By Hakim Hazim, L.E.A.D.E.R.S.H.I.P. 1ST

By Hakim Hazim, L.E.A.D.E.R.S.H.I.P. 1ST

Learn, apply, teach; keep these in mind as we go forward through this blog. Those of you who know me or have heard me speak are familiar with the 4Cs of Leadership: Character + Competence + Critical Thinking = Credibility. It’s the foundation of everything I do. You are also aware that I am no idealist when it comes to human nature; therefore, I’m always screening and assessing people. Here are some things I have learned that may help you. First of all, when you begin a worthwhile venture, you must have the right things in place to assess people. Subterfuge is all around us. It is defined as “something designed to deceive: a plan, action, or device designed to hide a real objective, or the process of hiding a real objective.” (Bing Dictionary) People are experts at this. In fact, the model came out of a period of frustration I was having with people I was partnering with. I saw the deception and broke away. Unfortunately, other people did not and in time, it cost them. In fall 2008, I discussed this with my friend who gave me the opportunity to talk about what a leader should be and what qualities they should possess at his church. After the service, I knew I had something. I could have been bitter but I decided to be solution-oriented. I believed if I could teach folks what type of leader to become and what to look for in others, and they acted on the counsel, progress would take place.

 

Defining the Model Further

The first part of the model is character. Character is defined as the sum total of all the positive virtues you possess. Are you patient, kind, courageous, devoted, loving, respectful, and accountable toward others? Although there are too many character traits to name, we can add as many as we want under the rubric as they come to mind. Character covers all the virtues people possess and cast a wide net. One individual insisted that I add compassion to my model. I told him, “I don’t need to add compassion and character together in the model; compassion is already covered in the first C – to say otherwise conveys a lack of logical reasoning.” Competence is next. It’s easy to define. Competence is your abilities. Are you working within your abilities or are you over or under qualified? Competence is important. People don’t trust incompetence, nor should they. Our third C is critical thinking. I don’t define this as ability or skill set but rather an approach. I have worked with severely mentally disturbed and cognitively impaired people who are able to think critically due to their limitation. I marveled at the stuff they came up with. I learned that critical thinking is a dexterous approach to problem solving that produces desired outcomes. It’s more than thinking outside the box – a critical thinker avoids the box altogether. Our last C is simply credibility. It’s the product of the previous three, a person of high credibility – one people listen to. The more you hone the 4Cs and screen for it, the less problems and issues you will have with the teams you build and the subterfuge people use as they seek to become a part of what you are doing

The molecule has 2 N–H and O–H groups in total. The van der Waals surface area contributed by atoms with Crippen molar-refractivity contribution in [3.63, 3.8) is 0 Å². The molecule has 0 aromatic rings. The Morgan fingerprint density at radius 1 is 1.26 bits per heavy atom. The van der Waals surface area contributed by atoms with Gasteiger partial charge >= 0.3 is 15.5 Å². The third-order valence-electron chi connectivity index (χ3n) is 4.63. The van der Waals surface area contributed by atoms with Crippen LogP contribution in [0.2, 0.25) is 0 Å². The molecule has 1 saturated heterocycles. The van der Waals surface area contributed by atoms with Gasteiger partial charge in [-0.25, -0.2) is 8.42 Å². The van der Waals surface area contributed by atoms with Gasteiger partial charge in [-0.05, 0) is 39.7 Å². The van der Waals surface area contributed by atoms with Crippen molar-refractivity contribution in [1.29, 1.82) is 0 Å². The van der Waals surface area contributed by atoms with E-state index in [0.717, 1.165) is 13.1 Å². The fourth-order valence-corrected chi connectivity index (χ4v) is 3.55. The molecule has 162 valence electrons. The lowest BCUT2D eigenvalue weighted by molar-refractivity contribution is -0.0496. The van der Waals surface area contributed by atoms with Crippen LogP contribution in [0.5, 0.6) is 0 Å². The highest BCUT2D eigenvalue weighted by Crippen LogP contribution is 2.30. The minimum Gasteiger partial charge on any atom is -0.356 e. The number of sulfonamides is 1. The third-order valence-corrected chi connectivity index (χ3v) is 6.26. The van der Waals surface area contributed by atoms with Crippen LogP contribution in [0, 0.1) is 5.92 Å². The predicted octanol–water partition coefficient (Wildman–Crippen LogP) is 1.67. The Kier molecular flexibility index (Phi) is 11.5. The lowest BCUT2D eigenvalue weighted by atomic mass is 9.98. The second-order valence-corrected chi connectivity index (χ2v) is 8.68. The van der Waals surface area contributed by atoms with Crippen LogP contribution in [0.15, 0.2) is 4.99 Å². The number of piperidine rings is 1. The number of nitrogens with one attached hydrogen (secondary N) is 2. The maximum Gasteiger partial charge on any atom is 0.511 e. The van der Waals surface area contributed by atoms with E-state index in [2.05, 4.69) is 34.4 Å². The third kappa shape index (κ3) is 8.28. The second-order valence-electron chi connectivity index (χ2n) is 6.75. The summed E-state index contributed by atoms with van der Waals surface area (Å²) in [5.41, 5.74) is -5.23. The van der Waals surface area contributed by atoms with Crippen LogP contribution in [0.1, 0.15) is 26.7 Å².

In sum, we have all made poor choices about people. We have listened to the subterfuge and in turn projected quality traits toward them that they never had. Learn, apply, teach.

Hakim Hazim is the founder of Relevant Now Consultancy and L.E.A.D.E.R.S.H.I.P. 1ST Intervention Specialist. Hakim has been immersed in research for at risk populations since 1993. His successful results confirmed first-hand that: “The price of incarceration in terms of expense for housing offenders is too much for society to consistently pay, and the future grows darker. Bluntly put, we can’t sustain the cost in lives or resources. It is my fervent belief that a productive tax-paying citizen is a far better option. Given the right tools, young people can change and lead positive lives.” As a certified Crisis Prevention Institute Senior Trainer and Behavior Intervention Specialist he specializes in the following various areas of security: counterterrorism, radical religious sects, gangs, juvenile delinquency and law enforcement approaches for mentally ill or challenged individuals. Hakim is also the creator of the 4Cs of Leadership trainings and MC2U: “Mentoring Challenge to You” initiative.

 

 

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